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What If Exxon Had Told the Truth? McKibben Asks

https://en.wikipedia.org/wiki/Oil_refinery
https://en.wikipedia.org/wiki/Oil_refinery
Wikipedia

In a post last week on EcoWatch, 350.org co-founder Bill McKibben imagines what would have happened if Exxon had shared what it knew in August 1988, when it first concluded that climate change was a reality and a serious global problem.

“That was a few months after NASA scientist James Hansen had told Congress the planet was heating and humans were the cause,” McKibben writes. “It was amid the hottest American summer recorded to that point, with the Mississippi running so low that barges were stranded and the heat so bad that corn was withering in the fields. Imagine, amid all that, if Exxon scientists had simply said: ‘Everything we know says Hansen is right; the planet’s in serious trouble.’”

Rather than gaining a reputation as a global climate villain, Exxon “would have been hailed for its forthrightness. It could have begun the task of finding alternatives to hydrocarbons, and the world could have done the same thing,” he notes.

Shifting out of a total dependence on coal, natural gas, and oil would have been tough. “But it would have become our planet’s single-minded job. With Exxon—largest company on Earth, heir to the original oil baron, with tentacles reaching around the world—vouching for the science, there is no way we would have wasted 25 years in fruitless argument.”

If Exxon had shared what it knew, rather than funding climate denial and adopting a deliberate strategy of emphasizing the uncertainty in the science, “rapid development of renewables might well have kept half of Delhi’s children—2.5 million children—from developing irreversible lung damage,” McKibben writes. “The rapid spread of decentralized renewable technology might have kept oil and gas barons like the Koch Brothers from becoming, taken together, the richest man on earth, and purchasing America’s democracy. The earth’s oceans would be measurably less acidic—and we are, after all, an ocean planet.”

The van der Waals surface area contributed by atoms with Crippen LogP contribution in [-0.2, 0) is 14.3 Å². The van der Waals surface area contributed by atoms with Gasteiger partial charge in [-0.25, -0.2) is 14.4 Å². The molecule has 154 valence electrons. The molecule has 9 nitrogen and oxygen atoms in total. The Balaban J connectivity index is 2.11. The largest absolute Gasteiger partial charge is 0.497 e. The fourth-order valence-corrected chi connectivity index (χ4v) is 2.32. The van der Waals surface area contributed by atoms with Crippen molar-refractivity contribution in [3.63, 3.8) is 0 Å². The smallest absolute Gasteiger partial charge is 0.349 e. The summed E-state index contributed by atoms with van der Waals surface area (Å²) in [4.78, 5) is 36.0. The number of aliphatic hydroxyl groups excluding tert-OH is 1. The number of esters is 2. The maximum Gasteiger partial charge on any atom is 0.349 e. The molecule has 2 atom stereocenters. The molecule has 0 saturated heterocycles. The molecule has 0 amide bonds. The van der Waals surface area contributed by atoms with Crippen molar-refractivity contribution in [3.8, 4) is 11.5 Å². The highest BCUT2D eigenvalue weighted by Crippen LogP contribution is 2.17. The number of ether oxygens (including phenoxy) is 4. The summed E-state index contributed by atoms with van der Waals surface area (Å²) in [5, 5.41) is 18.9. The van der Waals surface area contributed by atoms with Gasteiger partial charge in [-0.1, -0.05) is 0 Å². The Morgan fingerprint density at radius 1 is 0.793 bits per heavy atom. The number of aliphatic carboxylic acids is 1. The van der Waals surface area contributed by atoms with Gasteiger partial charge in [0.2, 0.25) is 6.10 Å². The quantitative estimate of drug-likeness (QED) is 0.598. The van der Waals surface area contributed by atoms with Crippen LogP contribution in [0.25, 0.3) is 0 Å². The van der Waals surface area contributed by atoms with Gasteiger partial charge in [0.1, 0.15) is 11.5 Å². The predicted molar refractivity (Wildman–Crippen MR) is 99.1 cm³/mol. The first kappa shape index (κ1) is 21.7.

Although it could face federal racketeering charges in the United States for its actions, Exxon responded to the revelations by attacking InsideClimate News, the Pulitzer-prize winning news agency that published the original news report, as an “anti-oil and gas activist organization.”

“We are a news organization with a track record of excellence,” InsideClimate publisher David Sassoon replied. “Facing a possible Department of Justice investigation, it’s not prudent for Exxon to say otherwise, and mislead its own shareholders. They might be wrongly persuaded to discount the seriousness of what we have uncovered.”